Secondly, this thesis investigates the development of a Monte-Carlo dynamic module in OpenMC for the analysis of transient phenomena. A straightforward physical treatment of a transient problem requires the assessment of the temporal evolution of the simulated neutrons, which is no present in static Monte-Carlo; however, this is not adequate. To properly analyze transient phenomena, the simulation of delayed neutrons and other necessary extensions and modifications are needed. The selected method has been recently proposed in the literature and is here inserted in OpenMC following the code’s features. Hence, an extra challenge that this work meets is the desire for an optimum embodiment in OpenMC, minimizing the necessary modifications and maximizing the advantage resulting from its existing capabilities. Moreover, the addition of dynamic T-H feedback is investigated. The key points of the developed module, as well as the results of the analysis of various numerical experiments, are presented and discussed. The results confirm the successful development of the dynamic Monte-Carlo module, pointing out its capability to effectively analyze various reactor core transients.

Finally, a new convergence acceleration method of the Monte-Carlo classical Source Iteration (SI) is presented. Whereas the classical SI guarantees the convergence to the fundamental eigenmode, very often the convergence is slow. In this thesis, an alternative version of the traditional Monte-Carlo SI algorithm is formulated, developed, and analyzed to accelerate the Monte-Carlo criticality analysis numerically. More specifically, the Jacobian-Free Newton Krylov method is adopted in the Monte-Carlo k-eigenvalue context to accelerate the convergence. The method is evaluated in three test cases showing better performance than the traditional Coarse-Mesh Finite-Difference acceleration technique.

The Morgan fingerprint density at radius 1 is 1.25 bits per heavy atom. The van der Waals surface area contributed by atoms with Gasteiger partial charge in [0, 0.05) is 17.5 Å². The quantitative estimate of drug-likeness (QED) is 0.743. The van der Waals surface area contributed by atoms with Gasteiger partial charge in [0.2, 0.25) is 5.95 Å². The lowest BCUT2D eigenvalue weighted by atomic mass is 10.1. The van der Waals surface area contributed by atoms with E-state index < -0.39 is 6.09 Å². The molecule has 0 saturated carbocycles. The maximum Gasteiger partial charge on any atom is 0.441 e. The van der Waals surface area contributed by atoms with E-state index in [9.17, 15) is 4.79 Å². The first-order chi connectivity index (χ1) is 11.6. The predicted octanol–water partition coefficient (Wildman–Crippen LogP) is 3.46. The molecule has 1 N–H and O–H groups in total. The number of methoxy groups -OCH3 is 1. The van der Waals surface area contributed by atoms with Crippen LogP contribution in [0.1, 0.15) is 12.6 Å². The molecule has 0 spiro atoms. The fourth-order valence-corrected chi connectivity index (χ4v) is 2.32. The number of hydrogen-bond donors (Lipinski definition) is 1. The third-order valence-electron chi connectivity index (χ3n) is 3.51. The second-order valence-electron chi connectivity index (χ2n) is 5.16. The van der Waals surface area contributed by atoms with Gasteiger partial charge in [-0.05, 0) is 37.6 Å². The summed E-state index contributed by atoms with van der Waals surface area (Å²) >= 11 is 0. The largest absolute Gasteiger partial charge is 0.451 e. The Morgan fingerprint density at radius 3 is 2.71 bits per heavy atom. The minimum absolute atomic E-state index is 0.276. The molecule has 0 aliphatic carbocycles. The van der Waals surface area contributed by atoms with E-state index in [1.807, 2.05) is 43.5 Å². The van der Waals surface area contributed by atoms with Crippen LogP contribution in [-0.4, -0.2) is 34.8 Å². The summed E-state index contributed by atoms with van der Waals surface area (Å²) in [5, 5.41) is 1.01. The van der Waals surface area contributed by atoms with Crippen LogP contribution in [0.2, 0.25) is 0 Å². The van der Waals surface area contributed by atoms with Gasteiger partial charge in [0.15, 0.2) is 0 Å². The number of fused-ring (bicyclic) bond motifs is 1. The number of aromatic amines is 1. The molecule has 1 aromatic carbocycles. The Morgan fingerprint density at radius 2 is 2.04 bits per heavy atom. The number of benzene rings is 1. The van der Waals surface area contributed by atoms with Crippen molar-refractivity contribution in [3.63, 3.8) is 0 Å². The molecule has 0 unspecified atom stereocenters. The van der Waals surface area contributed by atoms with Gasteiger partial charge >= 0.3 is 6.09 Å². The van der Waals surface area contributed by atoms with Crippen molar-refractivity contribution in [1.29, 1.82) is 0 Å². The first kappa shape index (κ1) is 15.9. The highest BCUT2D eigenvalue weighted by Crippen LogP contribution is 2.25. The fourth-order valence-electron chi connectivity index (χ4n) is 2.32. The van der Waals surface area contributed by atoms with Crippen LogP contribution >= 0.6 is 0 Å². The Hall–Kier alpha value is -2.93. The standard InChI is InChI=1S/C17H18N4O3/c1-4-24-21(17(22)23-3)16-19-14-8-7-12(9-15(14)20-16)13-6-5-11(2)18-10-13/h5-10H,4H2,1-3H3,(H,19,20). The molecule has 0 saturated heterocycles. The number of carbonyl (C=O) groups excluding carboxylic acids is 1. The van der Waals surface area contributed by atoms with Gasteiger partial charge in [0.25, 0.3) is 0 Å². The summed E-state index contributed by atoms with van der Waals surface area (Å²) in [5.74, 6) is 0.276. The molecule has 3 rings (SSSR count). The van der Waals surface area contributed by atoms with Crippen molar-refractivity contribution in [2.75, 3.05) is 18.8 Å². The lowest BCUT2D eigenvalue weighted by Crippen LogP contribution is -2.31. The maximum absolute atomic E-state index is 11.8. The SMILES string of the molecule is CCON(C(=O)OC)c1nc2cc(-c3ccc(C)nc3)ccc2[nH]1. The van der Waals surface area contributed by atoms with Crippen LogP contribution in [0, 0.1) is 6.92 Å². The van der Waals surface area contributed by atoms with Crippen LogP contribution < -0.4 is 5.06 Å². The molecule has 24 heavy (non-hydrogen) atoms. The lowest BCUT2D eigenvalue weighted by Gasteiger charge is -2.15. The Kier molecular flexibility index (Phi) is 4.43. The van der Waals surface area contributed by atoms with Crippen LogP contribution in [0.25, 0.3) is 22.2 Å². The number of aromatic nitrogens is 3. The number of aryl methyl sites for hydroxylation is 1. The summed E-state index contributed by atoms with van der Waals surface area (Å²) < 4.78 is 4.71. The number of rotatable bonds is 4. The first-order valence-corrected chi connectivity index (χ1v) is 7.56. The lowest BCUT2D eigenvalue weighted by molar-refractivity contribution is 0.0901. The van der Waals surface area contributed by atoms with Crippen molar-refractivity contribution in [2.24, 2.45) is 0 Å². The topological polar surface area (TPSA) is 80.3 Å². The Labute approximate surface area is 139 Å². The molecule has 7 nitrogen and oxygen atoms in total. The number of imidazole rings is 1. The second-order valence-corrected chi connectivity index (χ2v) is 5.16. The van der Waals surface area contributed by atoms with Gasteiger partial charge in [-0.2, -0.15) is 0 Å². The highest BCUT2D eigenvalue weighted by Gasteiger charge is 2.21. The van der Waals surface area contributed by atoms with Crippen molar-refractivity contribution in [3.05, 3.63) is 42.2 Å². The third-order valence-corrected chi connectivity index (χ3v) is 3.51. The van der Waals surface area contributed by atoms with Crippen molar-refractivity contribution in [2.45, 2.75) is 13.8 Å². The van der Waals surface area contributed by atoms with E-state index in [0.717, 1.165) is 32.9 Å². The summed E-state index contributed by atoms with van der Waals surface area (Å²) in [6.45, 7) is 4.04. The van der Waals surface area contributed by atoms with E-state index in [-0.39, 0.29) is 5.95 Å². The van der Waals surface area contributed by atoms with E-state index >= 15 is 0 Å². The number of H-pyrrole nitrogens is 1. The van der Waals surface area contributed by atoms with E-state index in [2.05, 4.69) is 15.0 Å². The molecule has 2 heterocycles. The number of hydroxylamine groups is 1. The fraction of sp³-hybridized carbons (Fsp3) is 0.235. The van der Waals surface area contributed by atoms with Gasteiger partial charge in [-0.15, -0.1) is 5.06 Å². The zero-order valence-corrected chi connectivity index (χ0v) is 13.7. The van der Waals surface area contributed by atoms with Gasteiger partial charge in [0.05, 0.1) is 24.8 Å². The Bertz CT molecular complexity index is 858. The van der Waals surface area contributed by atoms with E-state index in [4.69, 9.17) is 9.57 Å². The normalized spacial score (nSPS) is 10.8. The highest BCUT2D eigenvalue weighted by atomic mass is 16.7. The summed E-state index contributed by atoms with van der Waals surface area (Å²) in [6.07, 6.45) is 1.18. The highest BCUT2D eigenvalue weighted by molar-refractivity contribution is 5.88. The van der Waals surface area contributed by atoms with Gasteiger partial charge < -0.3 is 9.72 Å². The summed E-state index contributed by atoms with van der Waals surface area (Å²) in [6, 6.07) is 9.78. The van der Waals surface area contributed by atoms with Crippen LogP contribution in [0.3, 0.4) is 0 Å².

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Xenofontos Thalia

Development of a dynamic stochastic neutronics code for the analysis of conventional and hybrid nuclear reactors

The necessity for precise simulations of a nuclear reactor especially in case of complex core and fuel configurations has imposed the increasing use of Monte Carlο neutronics codes. Besides, a demand of additional stochastic codes’ inherent capabilities has emerged regarding mainly the simulation of the temporal variations in the core isotopic composition as well as the incorporation of the Thermal Hydraulic feedback. In addition to the above, the design of innovative nuclear reactor concepts such as the Accelerator Driven Systems (ADSs, a promising alternative for an improved management of highly active nuclear waste), imposed extra requirements of simulation capabilities. More specifically, the combination of an accelerator and a nuclear reactor in the ADS requires the simulation of both subsystems for an integrated system analysis. Therefore a need arises for more advanced simulation tools, able to cover the broad neutrons energy spectrum involved in these systems. In the frame of this thesis, ANET, a new stochastic code was further developed aiming to satisfy the following issues: a) the reliability in simulating certain reactor parameters important to safety, i.e. the reactor criticality as well as the neutron flux and fission rates, b) the internal “on-the-fly” core inventory evolution and fuel depletion calculation and c) the improvement of the ADSs simulation. The ANET reliability in analyzing typical configurations was tested using various installations and international benchmarks along with parallel simulations by different codes. The results obtained by the ANET code verify its ability to successfully simulate important parameters of critical and subcritical systems. Also, the application of the enhanced ANET for dynamic reactor core analysis is very promising since it indicates the code capability to inherently provide a reasonable prediction for the core inventory evolution. Lastly, the inherent ANET capability of analyzing ADSs was demonstrated by the satisfactory code performance in the analysis of a prototype accelerator driven system fulfilling thus the requirements of an advanced stochastic neutronics code with scope of application at both conventional and innovative nuclear fission reactors.